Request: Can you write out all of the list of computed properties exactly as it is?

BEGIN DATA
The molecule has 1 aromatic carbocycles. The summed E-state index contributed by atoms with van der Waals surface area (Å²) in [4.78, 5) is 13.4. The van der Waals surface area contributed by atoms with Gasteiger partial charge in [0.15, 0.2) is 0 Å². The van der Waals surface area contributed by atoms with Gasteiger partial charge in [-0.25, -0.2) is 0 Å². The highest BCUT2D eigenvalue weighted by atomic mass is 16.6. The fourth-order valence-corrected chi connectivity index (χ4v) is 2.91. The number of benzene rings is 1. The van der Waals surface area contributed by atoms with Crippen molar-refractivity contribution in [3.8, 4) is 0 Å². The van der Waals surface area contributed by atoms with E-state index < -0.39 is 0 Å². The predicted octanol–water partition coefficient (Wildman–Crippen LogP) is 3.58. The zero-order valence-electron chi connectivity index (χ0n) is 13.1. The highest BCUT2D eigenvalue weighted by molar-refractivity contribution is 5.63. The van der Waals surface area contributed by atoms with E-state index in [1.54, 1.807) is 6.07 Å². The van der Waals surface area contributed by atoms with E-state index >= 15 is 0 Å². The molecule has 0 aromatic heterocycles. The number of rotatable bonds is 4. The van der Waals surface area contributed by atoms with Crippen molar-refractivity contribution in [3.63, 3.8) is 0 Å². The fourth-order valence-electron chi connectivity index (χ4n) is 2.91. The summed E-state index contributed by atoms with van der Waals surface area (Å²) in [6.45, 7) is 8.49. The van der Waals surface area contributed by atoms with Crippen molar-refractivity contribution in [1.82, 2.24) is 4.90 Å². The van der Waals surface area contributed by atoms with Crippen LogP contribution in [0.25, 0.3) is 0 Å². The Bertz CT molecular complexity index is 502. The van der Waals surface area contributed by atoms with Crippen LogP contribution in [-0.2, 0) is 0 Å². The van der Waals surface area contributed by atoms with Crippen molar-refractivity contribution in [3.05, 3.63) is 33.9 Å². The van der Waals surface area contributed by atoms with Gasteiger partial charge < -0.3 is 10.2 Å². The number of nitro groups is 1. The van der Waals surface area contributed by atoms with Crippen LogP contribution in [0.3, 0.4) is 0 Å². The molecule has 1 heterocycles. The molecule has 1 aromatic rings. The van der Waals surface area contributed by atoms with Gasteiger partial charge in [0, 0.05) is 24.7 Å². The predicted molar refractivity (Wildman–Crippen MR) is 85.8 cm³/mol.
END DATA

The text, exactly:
The molecule has 1 aromatic carbocycles. The summed E-state index contributed by atoms with van der Waals surface area (Å²) in [4.78, 5) is 13.4. The van der Waals surface area contributed by atoms with Gasteiger partial charge in [0.15, 0.2) is 0 Å². The van der Waals surface area contributed by atoms with Gasteiger partial charge in [-0.25, -0.2) is 0 Å². The highest BCUT2D eigenvalue weighted by atomic mass is 16.6. The fourth-order valence-corrected chi connectivity index (χ4v) is 2.91. The number of benzene rings is 1. The van der Waals surface area contributed by atoms with Crippen molar-refractivity contribution in [3.8, 4) is 0 Å². The van der Waals surface area contributed by atoms with E-state index < -0.39 is 0 Å². The predicted octanol–water partition coefficient (Wildman–Crippen LogP) is 3.58. The zero-order valence-electron chi connectivity index (χ0n) is 13.1. The highest BCUT2D eigenvalue weighted by molar-refractivity contribution is 5.63. The van der Waals surface area contributed by atoms with E-state index in [1.54, 1.807) is 6.07 Å². The van der Waals surface area contributed by atoms with E-state index >= 15 is 0 Å². The molecule has 0 aromatic heterocycles. The number of rotatable bonds is 4. The van der Waals surface area contributed by atoms with Crippen molar-refractivity contribution in [3.63, 3.8) is 0 Å². The fourth-order valence-electron chi connectivity index (χ4n) is 2.91. The summed E-state index contributed by atoms with van der Waals surface area (Å²) in [6.45, 7) is 8.49. The van der Waals surface area contributed by atoms with Crippen molar-refractivity contribution in [1.82, 2.24) is 4.90 Å². The van der Waals surface area contributed by atoms with Crippen LogP contribution in [0.25, 0.3) is 0 Å². The Bertz CT molecular complexity index is 502. The van der Waals surface area contributed by atoms with Crippen LogP contribution in [-0.2, 0) is 0 Å². The van der Waals surface area contributed by atoms with Crippen molar-refractivity contribution in [3.05, 3.63) is 33.9 Å². The van der Waals surface area contributed by atoms with Gasteiger partial charge < -0.3 is 10.2 Å². The number of nitro groups is 1. The van der Waals surface area contributed by atoms with Crippen LogP contribution in [0.3, 0.4) is 0 Å². The molecule has 1 heterocycles. The molecule has 1 aromatic rings. The van der Waals surface area contributed by atoms with Gasteiger partial charge in [0, 0.05) is 24.7 Å². The predicted molar refractivity (Wildman–Crippen MR) is 85.8 cm³/mol.